Q: Our practice has a new associate. When he joined our practice and was credentialed with one of our PPOs, they assigned a fee schedule lower than the practice owner’s previously contracted current fee schedule. When the new associate performs the periodic oral evaluation and the hygienist performs a prophylaxis and/or other hygiene services, may we submit a separate claim for the prophylaxis showing the practice owner as the treating doctor for the hygiene services, while submitting a claim for the periodic evaluation showing the associate as the treating doctor in order to be reimbursed at the owner’s higher fee schedule?

A: No, the doctor who actually performs the periodic oral evaluation including the review of radiographs is
thereby supervising the hygienist and should be reported as the treating doctor on the claim form for services performed by the hygienist and for the periodic oral evaluation.

Q: We routinely take 4 periapicals and 4 bitewing radiographs annually for all recare patients. Most payers remap radiographic images and pay the benefit for a complete series of radiographic images, which applies against the frequency limitation. As an out-of-network provider, can we continue this radiograph protocol, but report only 4 bitewings and charge the patient separately for the 4 periapicals, thus avoiding remapping to complete series of radiographic images?

A: First, having a standing protocol of this type, regardless of the medical necessity, is problematic. Radiographs should only be taken when ordered by the doctor based on medical necessity, and ADA/FDA guidelines. Secondly, always report what you do. If not, it is considered underbilling and is inappropriate.

Q: If treatment is performed on a tooth and more comprehensive treatment is needed on the same tooth at a later date, how is that communicated to the payer and how is it reported? (Example: A composite restoration is completed in good faith, then the tooth fractures and the doctor determines a crown is subsequently needed.)

A: When a composite restoration is performed and the tooth fractures later necessitating a crown, notify the insurance payer of the good faith effort. The payer may reconsider the payment made for the filling and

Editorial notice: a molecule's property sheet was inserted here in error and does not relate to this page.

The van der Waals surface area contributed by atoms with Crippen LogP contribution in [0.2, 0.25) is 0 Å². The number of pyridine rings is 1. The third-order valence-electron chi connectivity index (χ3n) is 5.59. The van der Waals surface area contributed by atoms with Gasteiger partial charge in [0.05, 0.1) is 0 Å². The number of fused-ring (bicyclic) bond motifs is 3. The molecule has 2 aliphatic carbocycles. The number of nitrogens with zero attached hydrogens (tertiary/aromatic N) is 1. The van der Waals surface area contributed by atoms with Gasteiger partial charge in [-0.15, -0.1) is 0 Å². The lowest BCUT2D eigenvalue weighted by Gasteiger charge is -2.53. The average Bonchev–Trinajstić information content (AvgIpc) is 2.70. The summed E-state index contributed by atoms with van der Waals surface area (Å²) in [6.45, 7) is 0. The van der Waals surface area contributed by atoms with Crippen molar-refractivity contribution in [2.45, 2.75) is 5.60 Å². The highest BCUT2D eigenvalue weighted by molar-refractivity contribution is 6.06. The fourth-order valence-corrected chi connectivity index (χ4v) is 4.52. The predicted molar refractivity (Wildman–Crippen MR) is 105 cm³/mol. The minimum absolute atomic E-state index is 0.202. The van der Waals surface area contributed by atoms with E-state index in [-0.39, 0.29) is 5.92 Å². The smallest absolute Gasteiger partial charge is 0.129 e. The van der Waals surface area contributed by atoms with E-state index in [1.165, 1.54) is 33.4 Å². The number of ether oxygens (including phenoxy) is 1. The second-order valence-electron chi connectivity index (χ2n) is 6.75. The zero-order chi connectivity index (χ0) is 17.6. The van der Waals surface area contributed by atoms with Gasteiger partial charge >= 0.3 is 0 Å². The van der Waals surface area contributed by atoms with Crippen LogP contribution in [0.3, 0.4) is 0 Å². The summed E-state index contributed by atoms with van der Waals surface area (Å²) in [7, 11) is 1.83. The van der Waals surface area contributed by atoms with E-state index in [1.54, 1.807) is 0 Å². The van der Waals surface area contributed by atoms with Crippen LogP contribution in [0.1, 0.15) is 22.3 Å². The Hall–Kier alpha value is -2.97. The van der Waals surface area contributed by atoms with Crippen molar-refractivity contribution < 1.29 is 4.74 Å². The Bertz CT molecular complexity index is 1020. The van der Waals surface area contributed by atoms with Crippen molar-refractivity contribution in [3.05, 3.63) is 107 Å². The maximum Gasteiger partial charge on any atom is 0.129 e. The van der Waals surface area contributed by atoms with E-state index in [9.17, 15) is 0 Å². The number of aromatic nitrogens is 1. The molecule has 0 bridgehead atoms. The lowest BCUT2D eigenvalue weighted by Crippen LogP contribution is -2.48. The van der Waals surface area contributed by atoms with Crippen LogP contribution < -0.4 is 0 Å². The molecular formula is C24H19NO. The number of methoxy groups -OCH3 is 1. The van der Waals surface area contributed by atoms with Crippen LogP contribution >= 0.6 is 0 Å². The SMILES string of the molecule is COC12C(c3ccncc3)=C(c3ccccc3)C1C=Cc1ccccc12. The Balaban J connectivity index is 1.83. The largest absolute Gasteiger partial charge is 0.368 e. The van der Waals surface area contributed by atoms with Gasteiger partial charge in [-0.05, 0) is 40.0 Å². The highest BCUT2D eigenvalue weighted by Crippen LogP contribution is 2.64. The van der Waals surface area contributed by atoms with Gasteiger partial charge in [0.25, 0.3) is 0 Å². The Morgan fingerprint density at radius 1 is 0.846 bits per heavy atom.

“take back” the amount previously paid for the filling from the subsequent crown reimbursement. Note: You
should not perform a core buildup and report it as a restoration or vice versa. A core buildup requires the full preparation of the tooth plus application of the core buildup material, and a temporary.

Q: Will dental offices be required to submit diagnoses codes for routine dental claims? We were under the impression that the only time the ICD-10-CM codes would affect us would be for medical claim submission for surgical extractions, accidents, sleep apnea, implants, etc.

A: Some state Medicaid and Affordable Care Act (ACA) plans with pediatric dental benefits embedded in the health plan currently require ICD-10-CM diagnoses codes for all dental claims. This trend is expected to continue among payers. In some cases a pharmacy may call for an ICD-10-CM diagnosis code.

Q: We are a Pediatric practice with an anesthesiologist in the office 1 day per week. The anesthesiologist is out-of-network with the doctor’s PPO plans. Can we submit all claims for anesthesia and treatment under the treating dentist name?

A: No. The doctor who provided the dental treatment should be listed as the treating doctor on the claim form. The claim for the anesthesia services should report the anesthesiologist’s name and Type 1 NPI as the treating doctor for the anesthesia services on a separate claim form.

The anesthesiologist should “rent” the space from the practice (at fair market value) and bill all fees directly
to the patient. It is not acceptable for the anesthesiologist to pay the practice a percentage of overall patient revenues. Paying a percentage of patient revenues is considered fee splitting, which is considered illegal and unethical. The specialist should pay a fixed, fair market rent per month, regardless of  production.

Another option is for the practice to bill the patient as the billing entity with the anesthesiologist as the
provider. The practice would then have more flexibility with payment options for the associate and would then report the specialist’s income on either a 1099 (to their legal entity) or a W-2, if an employee. In this case, the pediatric practice’s Type 2 NPI is listed as the billing entity on the claim and the anesthesiologist’s Type 1 NPI is listed as the treating doctor. Payers always issue 1099s under the taxpayer Identification Number (TIN) for the billing entity, not the treating doctor’s Type 1 NPI.

Q: What is a clean claim?

A: A clean claim is one that is free of errors. All patient, subscriber, and provider demographic information must be accurate and match the payer’s files. The claim must include current procedure/diagnoses codes, utilize the correct claim form, and include all required information.

Q: When panorex and bitewing radiographs are taken on the same date of service, can we bill the panorex on a separate claim or on a different date to avoid the payer remapping the 2 procedures and paying an alternate benefit of a full mouth series (FMX)?

A: No, this is an inappropriate billing practice. While claims may be auto-adjudicated and both radiographs paid as separate procedures initially, this coding practice could be considered a scheme to increase reimbursement and may trigger an audit.

Q: When applying for a Type 2 NPI number, do I provide the legal practice entity name as listed on
my W9, or our DBA (“doing business as”) name?

A: When applying for a Type 2 NPI number which identifies the billing entity, apply using the legal entity name. There is also a place on the application to enter the DBA.